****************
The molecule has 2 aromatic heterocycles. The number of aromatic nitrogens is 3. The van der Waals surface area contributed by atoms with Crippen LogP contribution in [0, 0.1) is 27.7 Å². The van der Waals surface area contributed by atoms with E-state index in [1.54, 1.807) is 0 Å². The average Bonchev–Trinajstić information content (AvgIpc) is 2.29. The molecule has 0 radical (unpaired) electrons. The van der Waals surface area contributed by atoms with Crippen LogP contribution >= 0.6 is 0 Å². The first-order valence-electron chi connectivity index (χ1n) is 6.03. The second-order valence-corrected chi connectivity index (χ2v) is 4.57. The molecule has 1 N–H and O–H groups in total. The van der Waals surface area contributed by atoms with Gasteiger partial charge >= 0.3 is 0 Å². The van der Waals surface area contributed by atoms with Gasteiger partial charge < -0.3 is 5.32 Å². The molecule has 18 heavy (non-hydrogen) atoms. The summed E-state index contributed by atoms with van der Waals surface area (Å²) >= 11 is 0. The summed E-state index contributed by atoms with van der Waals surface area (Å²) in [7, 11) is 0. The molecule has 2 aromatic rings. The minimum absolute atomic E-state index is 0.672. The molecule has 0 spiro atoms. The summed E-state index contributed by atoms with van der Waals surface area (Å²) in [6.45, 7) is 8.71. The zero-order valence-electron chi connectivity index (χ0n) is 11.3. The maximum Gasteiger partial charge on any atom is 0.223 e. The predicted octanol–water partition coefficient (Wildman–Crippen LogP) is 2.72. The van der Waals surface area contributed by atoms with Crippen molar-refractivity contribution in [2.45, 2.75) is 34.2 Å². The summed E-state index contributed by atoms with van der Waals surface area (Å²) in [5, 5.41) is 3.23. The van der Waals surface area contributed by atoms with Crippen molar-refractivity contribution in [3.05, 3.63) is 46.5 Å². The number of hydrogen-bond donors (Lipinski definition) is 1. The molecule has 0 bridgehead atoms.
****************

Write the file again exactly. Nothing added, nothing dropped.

The molecule has 2 aromatic heterocycles. The number of aromatic nitrogens is 3. The van der Waals surface area contributed by atoms with Crippen LogP contribution in [0, 0.1) is 27.7 Å². The van der Waals surface area contributed by atoms with E-state index in [1.54, 1.807) is 0 Å². The average Bonchev–Trinajstić information content (AvgIpc) is 2.29. The molecule has 0 radical (unpaired) electrons. The van der Waals surface area contributed by atoms with Crippen LogP contribution >= 0.6 is 0 Å². The first-order valence-electron chi connectivity index (χ1n) is 6.03. The second-order valence-corrected chi connectivity index (χ2v) is 4.57. The molecule has 1 N–H and O–H groups in total. The van der Waals surface area contributed by atoms with Gasteiger partial charge >= 0.3 is 0 Å². The van der Waals surface area contributed by atoms with Gasteiger partial charge < -0.3 is 5.32 Å². The molecule has 18 heavy (non-hydrogen) atoms. The summed E-state index contributed by atoms with van der Waals surface area (Å²) >= 11 is 0. The summed E-state index contributed by atoms with van der Waals surface area (Å²) in [7, 11) is 0. The molecule has 2 aromatic rings. The minimum absolute atomic E-state index is 0.672. The molecule has 0 spiro atoms. The summed E-state index contributed by atoms with van der Waals surface area (Å²) in [6.45, 7) is 8.71. The zero-order valence-electron chi connectivity index (χ0n) is 11.3. The maximum Gasteiger partial charge on any atom is 0.223 e. The predicted octanol–water partition coefficient (Wildman–Crippen LogP) is 2.72. The van der Waals surface area contributed by atoms with Crippen molar-refractivity contribution in [2.45, 2.75) is 34.2 Å². The summed E-state index contributed by atoms with van der Waals surface area (Å²) in [5, 5.41) is 3.23. The van der Waals surface area contributed by atoms with Crippen molar-refractivity contribution in [3.05, 3.63) is 46.5 Å². The number of hydrogen-bond donors (Lipinski definition) is 1. The molecule has 0 bridgehead atoms.